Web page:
Hägglund’s decidedly democratic socialism calls for free labor, defined as being able to engage in anything you want. It does not mean doing anything you want all the time, only that you can choose what you want to engage with during your free time. That requires freedom from the emotional stress of wage labor and the spare existence that often accompanies it. Being good at what you engage with is still his standard for that engagement, but all the systemic barriers to large parts of the population engaging with what they want to be engaged with will be removed.
Thus, one qualifying element of Hägglund’s vision depends on reducing, for all, the socially necessary labor time, i.e., time needed society-wide to do things no one will do unless that is all they can get paid to do. Of course, the sustainability movement has advocated that principle for some time, also for environmental reasons. Hägglund thereby acknowledges that everyone will still have to do some labor they do not affirmatively want to do. After all, if everyone could do what they seriously want to engage in, who would collect the trash (other than those outliers who actually enjoy doing it)? Indeed, he acknowledges that freedom generally cannot consist of liberation from all undesired labor. But the fact that his socialism is intended to create the conditions for more time to engage in enjoyable productive activities shows that it really amounts to a goal of increasing emotional freedom. Calling it “emotional freedom” rather that “spiritual” would be more precise, naturalistic, and free of religious connotations.
Essentially, the idea of reducing necessary labor is central to maximizing each individual’s time to engage in satisfying activities of one’s choosing. Hägglund supports collectivism and a basic income, as well as technology and public policy that reduce the amount of necessary labor in society. The revolution he appears to be calling for is the radical reconfiguration of institutions and culture to be infused with the value of reducing necessary labor. As he says, his democratic socialism “requires a fundamental and practical revaluation of the capitalist measure of value.” Rather than redistribute the wealth generated by the pursuit of profit, which he calls social democracy, he calls for society to “measure … our wealth in terms of socially available free time.” He calls out anyone who doubts that the work would get done as having “lack of faith in our spiritual freedom.” He wants a state in which everyone is gung ho for socialism, but does not explain how to achieve that important feature.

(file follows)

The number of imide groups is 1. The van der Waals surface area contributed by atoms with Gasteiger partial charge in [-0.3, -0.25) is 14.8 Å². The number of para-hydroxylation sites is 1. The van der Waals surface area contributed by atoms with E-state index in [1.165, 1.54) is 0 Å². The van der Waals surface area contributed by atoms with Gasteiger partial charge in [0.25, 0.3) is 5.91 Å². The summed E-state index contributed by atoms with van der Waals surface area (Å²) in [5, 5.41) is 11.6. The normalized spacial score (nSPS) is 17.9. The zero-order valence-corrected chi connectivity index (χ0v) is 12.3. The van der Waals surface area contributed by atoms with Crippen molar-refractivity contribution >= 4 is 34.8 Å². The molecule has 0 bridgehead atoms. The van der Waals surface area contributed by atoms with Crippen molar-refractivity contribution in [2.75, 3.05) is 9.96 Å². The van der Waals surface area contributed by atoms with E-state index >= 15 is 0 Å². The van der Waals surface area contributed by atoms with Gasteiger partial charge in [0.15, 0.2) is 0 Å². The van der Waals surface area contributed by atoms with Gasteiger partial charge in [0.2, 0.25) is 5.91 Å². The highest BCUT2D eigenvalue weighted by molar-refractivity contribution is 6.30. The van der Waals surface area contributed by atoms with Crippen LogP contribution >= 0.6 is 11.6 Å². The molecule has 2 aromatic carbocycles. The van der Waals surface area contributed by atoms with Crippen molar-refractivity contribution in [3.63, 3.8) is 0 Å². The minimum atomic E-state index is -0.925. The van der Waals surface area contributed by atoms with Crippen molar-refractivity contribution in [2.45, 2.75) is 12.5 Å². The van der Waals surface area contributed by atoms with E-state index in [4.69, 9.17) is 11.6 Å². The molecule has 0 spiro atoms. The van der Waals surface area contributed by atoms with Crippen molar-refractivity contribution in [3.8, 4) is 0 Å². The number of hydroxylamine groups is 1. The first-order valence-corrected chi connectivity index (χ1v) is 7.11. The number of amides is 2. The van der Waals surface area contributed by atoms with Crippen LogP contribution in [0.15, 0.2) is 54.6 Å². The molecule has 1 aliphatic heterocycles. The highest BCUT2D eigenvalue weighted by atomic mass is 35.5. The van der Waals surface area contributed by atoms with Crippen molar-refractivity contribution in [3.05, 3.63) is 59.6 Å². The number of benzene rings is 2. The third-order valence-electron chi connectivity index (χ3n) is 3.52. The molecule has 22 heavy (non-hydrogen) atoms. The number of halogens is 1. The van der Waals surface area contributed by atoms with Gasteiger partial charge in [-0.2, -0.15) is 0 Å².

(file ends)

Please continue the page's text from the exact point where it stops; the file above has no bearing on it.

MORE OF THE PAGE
Likewise, Hägglund never describes how, politically, to change the terms of society’s measure of wealth from money to free time. Under our current structure, maximizing free time minimizes the material well-being of all but the wealthy. He does not give any legislative or organizing plan for how a democratic socialist program for reduction of socially necessary labor might be achieved. Yet defeating the capitalist class in the political arena is absolutely essential to it.
Hägglund instead harkens back at Dr. Martin Luther King’s platform in the last year or two of his life. King’s Poor People’s Campaign gets Hägglund’s nod as the kind of social movement and call for change that could bring about what Hägglund propounds. Interestingly, Hägglund extols King’s inclusion of the principle of equality in his platform. Yet Hägglund does not specifically talk about equality. Rather, Hägglund’s discussion seems to assume that eliminating the barriers to freedom of engagement would usher in equality. He does not address the fact that social and cultural barriers to equality remain long after legal barriers are removed, as in the racism that was a key subject of King’s life’s work. Like his use of religious rubrics, Hägglund gives his own spin on King’s religious rhetoric, suggesting that King was simply couching secular policy proposals in a religious terms. Nonetheless, Hägglund’s insistent advocacy of policies to give relief to the working class is as timely now as Dr. King’s own inspiring advocacy was in his time. But if he knew his humanist literature, he could rely on the words of humanists for advocating equality and self-actualization.